To break up the loneliness of galaxy exploration, the Next update finally brings the much-desired multiplayer component to the table, where you can team up with up to three other players to engage in many of the game’s activities. Joining up goes smoothly, although it is recommended to save individual progress before starting a server game, as there’s a higher frequency in bugs when playing co-op. Playing with others generally brings out the best in No Man’s Sky’s Creative mode, enabling cooperation to create structures on a truly massive scale. In Survival, you’re still dealing with the grind of resource management, although co-op at least streamlines the distribution of resources. Like in single player, expect to do the exact same things here, but having other players creates plenty of room for cooperation, and ultimately keeps the experience less boring.

Visually No Man’s Sky hasn’t changed significantly, but there’s now a whole range of new ship designs, biomes, and player animations. The Next update brings a photo mode, which this game was begging for at the very start, and features an extensive range of options to capture best quality screenshots. Beyond, there’s now a third-person mode that showcases the most out of the extended character customization, and allows players to dress up in some bright colors. The animations accompanying it are solidly executed, and compliment the range of movement options within this game. The Next update really makes No Man’s Sky feel vastly different from its initial release, which I briefly touched back in 2016, and features everything you’d expect from a game of this scope.

No Man’s Sky isn’t entirely void of story content, and there’s a slight plot hidden behind the curtains, as you travel to the center of the galaxy to uncover who you are and where you came from. Most major quests involve going from planet to planet searching for something, which unfortunately doesn’t make for a deeply engaging experience if you were to follow the campaign. Side quests, which are now more numerous than ever before, provide interesting interjections of unique story bits weaved into the main campaign. There will be plenty to do, as you aim to solve No Man’s Sky’s plot, and acquire expensive end game gear to really call the galaxy your home. The story adventure nicely compliments the game’s exploration focus, and through subtle clues, reveals the whole picture as players discover more of it.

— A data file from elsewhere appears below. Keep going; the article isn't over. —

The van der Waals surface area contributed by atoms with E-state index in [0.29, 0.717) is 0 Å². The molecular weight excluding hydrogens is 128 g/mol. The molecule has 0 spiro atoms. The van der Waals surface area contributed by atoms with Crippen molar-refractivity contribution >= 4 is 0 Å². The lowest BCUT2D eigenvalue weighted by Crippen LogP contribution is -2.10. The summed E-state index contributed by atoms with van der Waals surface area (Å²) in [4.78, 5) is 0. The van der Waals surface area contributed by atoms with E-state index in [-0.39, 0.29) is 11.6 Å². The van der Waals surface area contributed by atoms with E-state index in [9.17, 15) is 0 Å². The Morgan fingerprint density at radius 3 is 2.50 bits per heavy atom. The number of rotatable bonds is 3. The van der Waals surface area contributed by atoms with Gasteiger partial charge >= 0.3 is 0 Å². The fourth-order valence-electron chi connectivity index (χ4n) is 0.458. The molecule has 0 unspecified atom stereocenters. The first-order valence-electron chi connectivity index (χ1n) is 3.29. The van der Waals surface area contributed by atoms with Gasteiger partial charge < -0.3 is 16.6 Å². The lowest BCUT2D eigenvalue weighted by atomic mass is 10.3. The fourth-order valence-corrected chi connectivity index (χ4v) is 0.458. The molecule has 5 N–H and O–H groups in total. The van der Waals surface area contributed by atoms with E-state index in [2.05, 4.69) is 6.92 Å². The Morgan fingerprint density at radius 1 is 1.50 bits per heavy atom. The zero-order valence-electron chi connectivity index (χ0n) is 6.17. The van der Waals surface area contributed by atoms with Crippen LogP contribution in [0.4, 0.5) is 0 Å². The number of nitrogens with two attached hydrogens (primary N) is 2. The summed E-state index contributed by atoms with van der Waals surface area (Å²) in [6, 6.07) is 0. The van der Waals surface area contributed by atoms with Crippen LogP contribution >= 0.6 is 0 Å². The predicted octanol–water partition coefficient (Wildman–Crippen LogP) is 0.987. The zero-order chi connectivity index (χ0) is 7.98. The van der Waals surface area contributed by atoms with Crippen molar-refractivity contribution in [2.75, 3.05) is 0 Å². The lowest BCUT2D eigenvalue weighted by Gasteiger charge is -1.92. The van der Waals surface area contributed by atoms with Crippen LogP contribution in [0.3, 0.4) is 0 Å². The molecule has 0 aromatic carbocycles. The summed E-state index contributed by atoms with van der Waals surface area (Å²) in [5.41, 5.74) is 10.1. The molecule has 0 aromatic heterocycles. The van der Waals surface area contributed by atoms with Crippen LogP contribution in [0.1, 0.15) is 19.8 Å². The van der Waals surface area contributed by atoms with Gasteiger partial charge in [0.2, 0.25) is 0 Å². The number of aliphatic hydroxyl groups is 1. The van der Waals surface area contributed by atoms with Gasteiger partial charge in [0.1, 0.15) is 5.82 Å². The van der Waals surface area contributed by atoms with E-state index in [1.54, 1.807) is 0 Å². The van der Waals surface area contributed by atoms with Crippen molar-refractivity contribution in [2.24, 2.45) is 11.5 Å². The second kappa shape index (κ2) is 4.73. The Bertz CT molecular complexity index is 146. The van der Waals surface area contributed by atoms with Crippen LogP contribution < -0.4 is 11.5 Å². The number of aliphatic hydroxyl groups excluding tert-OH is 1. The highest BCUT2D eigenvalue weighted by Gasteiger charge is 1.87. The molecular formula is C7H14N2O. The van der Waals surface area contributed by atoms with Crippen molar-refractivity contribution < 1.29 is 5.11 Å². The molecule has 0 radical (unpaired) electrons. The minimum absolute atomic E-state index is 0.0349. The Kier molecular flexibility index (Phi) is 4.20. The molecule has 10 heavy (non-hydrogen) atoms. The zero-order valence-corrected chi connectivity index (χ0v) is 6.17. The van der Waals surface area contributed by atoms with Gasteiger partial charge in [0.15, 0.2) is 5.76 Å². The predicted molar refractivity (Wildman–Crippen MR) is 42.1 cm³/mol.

No Man’s Sky Next brings all the features promised upon announcement, and significantly expands the base game to unrecognizable extent. It doesn’t change things dramatically, and you’re still confined to resource gathering for the majority of the game to support your adventures. Exploration is brilliant, and this is where the game really shines, thankfully giving players a multitude of ways to experience its vast stretches of space. No Man’s Sky Next finally elevates the experience to where creators originally envisioned it, giving us a complete tool set to make the most of our time in this beautiful galaxy. With incredibly diverse worlds full of alien life, No Man’s Sky keeps exploration fresh and awe-inspiring, engaging players throughout its run time, which can be tackled entirely in coop. It is a better game now than ever before, and if No Man’s Sky hasn’t sold you on its concept, the full extent of its features makes it the most distinct survival game on the market, but expect to face some of the typical grind found in the genre. It may still not be the title some wanted Hello Games to create, but No Man’s Sky now shows improvement in crucial experience to make the experience more diverse and engaging.


  • Next brings biggest diversity yet to the game
  • Highly-anticipated multiplayer features 


  • Persistent grind remains across Survival mode with tedious resource gathering
  • Standard exploration gets repetitive